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British Industrial History

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James Noah Paxman

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James Noah Paxman (1831-1922) of Davey, Paxman and Davey

1831 Born at Colchester, the son of James Paxman, Senior.

1851 Living at South Street, Colchster: James Paxman (age 44 born Sweeling, Suffolk), Machine Maker and a Widower. With his son James Paxman (age 19 born Colchester), Machine Maker; daughter Esther Paxman (age 17 born Colchester), Housekeeper; son William Paxman (age 16 born Colchester), Servant; daughter Ellen Paxman (age 14 born Elmstead); daughter Elizabeth Paxman (age 12 born Elmstead); daughter Martha Paxman (age 7 born Colchester).[1]

1851 Worked with Charles Marriage at Catchpool and Son. [2]

1861 Living at High Street, Colchester (age 29 born Colchester), Mechanical Engineer and Widower. With sisters Eleanor (age 22) and Martha (age 17) plus servants [3]

1865 The firm of Davey, Paxman and Davey was founded by James Noah Paxman and the brothers Henry Davey and Charles Davey.

1871 Living at Bank Buildings, Colchester (age 39 born Colchester), Master Mechanical Engineer employing 49 men and 21 boys. Widower. Living with children Elizabeth (age 7) and William (age 4) plus a servant. [4]

1893 Referred to as Alderman James paxman J.P. of Hythe Hill House, Colchester [5]

1897 Held a jubilee party at his residence, Ibsted Hall. [6]

1898 Mayor of Colchester [7]

1922 Died aged 90.

1922 Obituary [8]

JAMES NOAH PAXMAN was born in Colchester in 1831, and was one of the founders of the firm of Davey, Paxman and Co.

His career began in 1851, when he assisted Mr. Charles Marriage in the management of the firm of Catchpool and Son.

In 1865 he entered into partnership with Messrs. C. M. and H. M. Davey at premises in the centre of Colchester, but the business grew so rapidly that in 1876 it was found necessary to provide a more extensive site, and the present Standard Iron Works was then erected.

Mr. Paxman carried out many improvements in engine and boiler construction, and took a prominent part in the manufacture of boilers of the locomotive type provided with steel fire-boxes, instead of Lowmoor iron or copper.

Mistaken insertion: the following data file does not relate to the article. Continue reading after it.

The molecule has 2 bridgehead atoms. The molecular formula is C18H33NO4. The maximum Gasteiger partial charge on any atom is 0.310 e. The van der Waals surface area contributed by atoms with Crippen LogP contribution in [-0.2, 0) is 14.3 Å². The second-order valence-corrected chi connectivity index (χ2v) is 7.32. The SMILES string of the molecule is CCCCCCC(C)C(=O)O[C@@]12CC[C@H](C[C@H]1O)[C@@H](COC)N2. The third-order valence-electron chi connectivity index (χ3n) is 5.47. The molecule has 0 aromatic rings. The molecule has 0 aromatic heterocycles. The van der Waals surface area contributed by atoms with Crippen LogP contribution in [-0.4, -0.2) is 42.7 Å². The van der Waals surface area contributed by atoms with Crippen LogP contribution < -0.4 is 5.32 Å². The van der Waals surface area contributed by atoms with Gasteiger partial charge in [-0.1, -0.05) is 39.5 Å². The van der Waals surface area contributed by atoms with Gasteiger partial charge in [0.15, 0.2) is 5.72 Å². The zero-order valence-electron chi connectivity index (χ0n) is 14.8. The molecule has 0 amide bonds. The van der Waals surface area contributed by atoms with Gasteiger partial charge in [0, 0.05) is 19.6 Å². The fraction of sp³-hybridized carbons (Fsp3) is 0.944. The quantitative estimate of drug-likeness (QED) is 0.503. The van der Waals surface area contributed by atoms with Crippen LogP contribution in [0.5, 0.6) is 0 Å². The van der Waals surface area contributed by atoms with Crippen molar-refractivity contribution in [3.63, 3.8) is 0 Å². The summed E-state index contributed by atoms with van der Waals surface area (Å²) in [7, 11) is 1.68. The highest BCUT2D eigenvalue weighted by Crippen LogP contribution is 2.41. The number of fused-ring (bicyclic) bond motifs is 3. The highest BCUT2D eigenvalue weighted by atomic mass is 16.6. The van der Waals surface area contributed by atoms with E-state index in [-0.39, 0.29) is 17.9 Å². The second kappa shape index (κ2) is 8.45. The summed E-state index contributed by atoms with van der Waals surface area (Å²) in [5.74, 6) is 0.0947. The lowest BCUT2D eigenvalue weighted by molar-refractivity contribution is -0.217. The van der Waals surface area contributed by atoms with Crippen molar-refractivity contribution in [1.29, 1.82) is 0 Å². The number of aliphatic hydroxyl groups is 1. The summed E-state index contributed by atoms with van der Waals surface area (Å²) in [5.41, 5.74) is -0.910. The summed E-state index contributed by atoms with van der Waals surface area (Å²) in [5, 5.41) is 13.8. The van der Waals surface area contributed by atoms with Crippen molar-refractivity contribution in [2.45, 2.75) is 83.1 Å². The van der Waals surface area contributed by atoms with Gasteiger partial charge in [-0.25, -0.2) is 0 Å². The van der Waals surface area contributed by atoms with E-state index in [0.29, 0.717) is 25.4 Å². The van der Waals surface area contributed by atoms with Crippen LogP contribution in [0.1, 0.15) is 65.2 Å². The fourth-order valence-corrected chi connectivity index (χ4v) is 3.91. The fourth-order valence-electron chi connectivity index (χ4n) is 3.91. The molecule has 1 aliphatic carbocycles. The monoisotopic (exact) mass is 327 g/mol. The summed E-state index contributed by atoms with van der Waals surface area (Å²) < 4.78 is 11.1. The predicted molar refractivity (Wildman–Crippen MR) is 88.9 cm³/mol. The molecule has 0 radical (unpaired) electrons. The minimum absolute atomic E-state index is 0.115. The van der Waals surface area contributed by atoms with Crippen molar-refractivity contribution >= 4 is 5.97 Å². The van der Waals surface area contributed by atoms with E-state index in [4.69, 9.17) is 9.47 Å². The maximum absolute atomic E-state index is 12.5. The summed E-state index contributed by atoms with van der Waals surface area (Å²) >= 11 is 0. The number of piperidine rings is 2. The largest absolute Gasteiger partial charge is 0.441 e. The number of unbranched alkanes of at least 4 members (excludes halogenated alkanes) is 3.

In the early "Sixties" he experimented with the dry-back flue and tubular boiler, and brought out his well-known "Economic" boiler.

The various productions from his works, including agricultural machinery, etc., won distinction at the shows of the Royal Agricultural Society and at other displays since 1869; and from 1880 the "Paxman" plant for the supply of electric current for lighting has been a feature at British Exhibitions.

During the War the works built engines for the Government and manufactured a quarter of a million shells.

Mr. Paxman devoted much time to the welfare of Colchester and the county of Essex. On two occasions he was Mayor of the Borough, and acted as High Sheriff during 1903-4.

His death took place at his residence in Bournemouth on 30th March 1922, in his ninety-first year.

He became a Member of this Institution, and he was a Member of the Institution of Civil Engineers.

See Also


Sources of Information

  1. 1851 Census
  2. The Engineer 1922/04/07
  3. 1861 Census
  4. 1871 Census
  5. The Essex County Standard West Suffolk Gazette, and Eastern Counties Advertiser, Saturday, September 23, 1893
  6. The Engineer 1897/07/02
  7. The Times, Tuesday, Nov 01, 1898
  8. 1922 Institution of Mechanical Engineers: Obituaries